Robert Wilson: An Artist and A Leader
by Herb Rubenstein and Jan Garden Castro
Herb Rubenstein is the lead author of numerous books and articles on leadership. He is President of Herb Rubenstein Consulting and served as a member of the board of directors of the International Leadership Association. Throughout his career he has held numerous leadership positions and taught leadership in the government, business, education, health, and nonprofit sectors. He holds a law degree from Georgetown University, a Master of Public Affairs from the LBJ School of Public Affairs, and a graduate degree in sociology from the University of Bristol, England. You can reach him at firstname.lastname@example.org. Learn more at www.herbrubenstein.com.
Jan Garden Castro is an arts consultant and author of the best-selling book The Art & Life of Georgia O’Keeffe; Sonia Delaunay: La Moderne, and additional books. Her many writing credits include essays in anthologies and monographs and seventeen cover stories for Sculpture Magazine, where she is Contributing Editor. Castro has taught undergraduate and graduate humanities subjects at many institutions including Lindenwood University and Touro College. Awards include a CCLM Editors Award for River Styx Magazine and a YWCA Arts Leadership Award for her work as an author and as Executive Director of the nonprofit Big River Association. See http://www.jancastro.com and/or sign up for Jan’s monthly art blog at email@example.com.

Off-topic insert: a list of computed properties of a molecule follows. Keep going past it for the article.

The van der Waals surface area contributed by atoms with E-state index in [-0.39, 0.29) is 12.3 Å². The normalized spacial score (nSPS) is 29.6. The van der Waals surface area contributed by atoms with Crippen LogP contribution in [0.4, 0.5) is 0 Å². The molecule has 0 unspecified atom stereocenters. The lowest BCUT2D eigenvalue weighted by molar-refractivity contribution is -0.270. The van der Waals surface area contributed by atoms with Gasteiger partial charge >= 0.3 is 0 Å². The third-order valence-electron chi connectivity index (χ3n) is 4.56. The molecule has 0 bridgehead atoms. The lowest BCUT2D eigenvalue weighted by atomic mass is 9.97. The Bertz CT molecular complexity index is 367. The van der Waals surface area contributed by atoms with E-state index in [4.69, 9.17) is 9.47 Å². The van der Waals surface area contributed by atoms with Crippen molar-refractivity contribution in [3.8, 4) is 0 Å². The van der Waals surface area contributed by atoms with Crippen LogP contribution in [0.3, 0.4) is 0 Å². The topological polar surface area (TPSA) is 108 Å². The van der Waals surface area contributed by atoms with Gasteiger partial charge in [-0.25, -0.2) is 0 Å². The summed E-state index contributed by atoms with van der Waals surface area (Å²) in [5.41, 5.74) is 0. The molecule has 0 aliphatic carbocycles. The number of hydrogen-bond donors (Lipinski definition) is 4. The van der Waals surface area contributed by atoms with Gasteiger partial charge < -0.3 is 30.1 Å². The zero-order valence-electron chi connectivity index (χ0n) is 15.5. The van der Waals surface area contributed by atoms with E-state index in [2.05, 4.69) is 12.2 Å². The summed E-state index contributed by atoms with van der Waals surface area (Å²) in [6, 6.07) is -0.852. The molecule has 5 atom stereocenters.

On January 29, 2014 George Bradt wrote an article in Forbes titled, “The Three Types of Leaders The World Needs Most: Artistic, Scientific, and Interpersonal” (Bradt 2014). Artistic leaders, according to Bradt, “inspire by influencing feelings. They help us take new approaches to how we see, hear, taste, smell and touch things. You can find these leaders creating new designs, new art, and the like. These people generally have no interest in ruling or guiding. They are all about changing perceptions.” While the intersection of leadership and the arts is frequently discussed in terms of leadership as an art or the artistry of leadership, this article opened up a fascinating question for us: How many visual and performing artists are leaders and what does their practice of leadership teach us about the phenomenon in general? In this article, we make the case for the relevance of studying artists through a leadership lens by briefly exploring the life and artistic leadership of Robert Wilson.
Robert Wilson is a visual artist, a director and producer of world acclaimed plays and operas, an international art collector, and a collaborator par excellence. He is also a Founder (with the Byrd Hoffman Water Mill Foundation) of The Watermill Center on Long Island where he officially serves as Artistic Director, a title that does not do justice to all that he does. In addition to his own theater productions worldwide, each summer Wilson mentors about 80 artists from dozens of countries around the world at The Center.
Artist leaders, like Wilson, often find, create, build, or lead a physical space in which they manifest their leadership. Leonard Bernstein’s physical space was the New York Philharmonic and the world’s greatest musical performance halls where he conducted great scores of music. Alfred Stieglitz had his galleries, including Photo Succession, a movement that turned photography into the highly valued art form it is today, and 291, which led to the discovery of Marsden Hartley, Georgia O’Keeffe, Arthur Dove, and other American artists. Wilson’s space is The Watermill Center.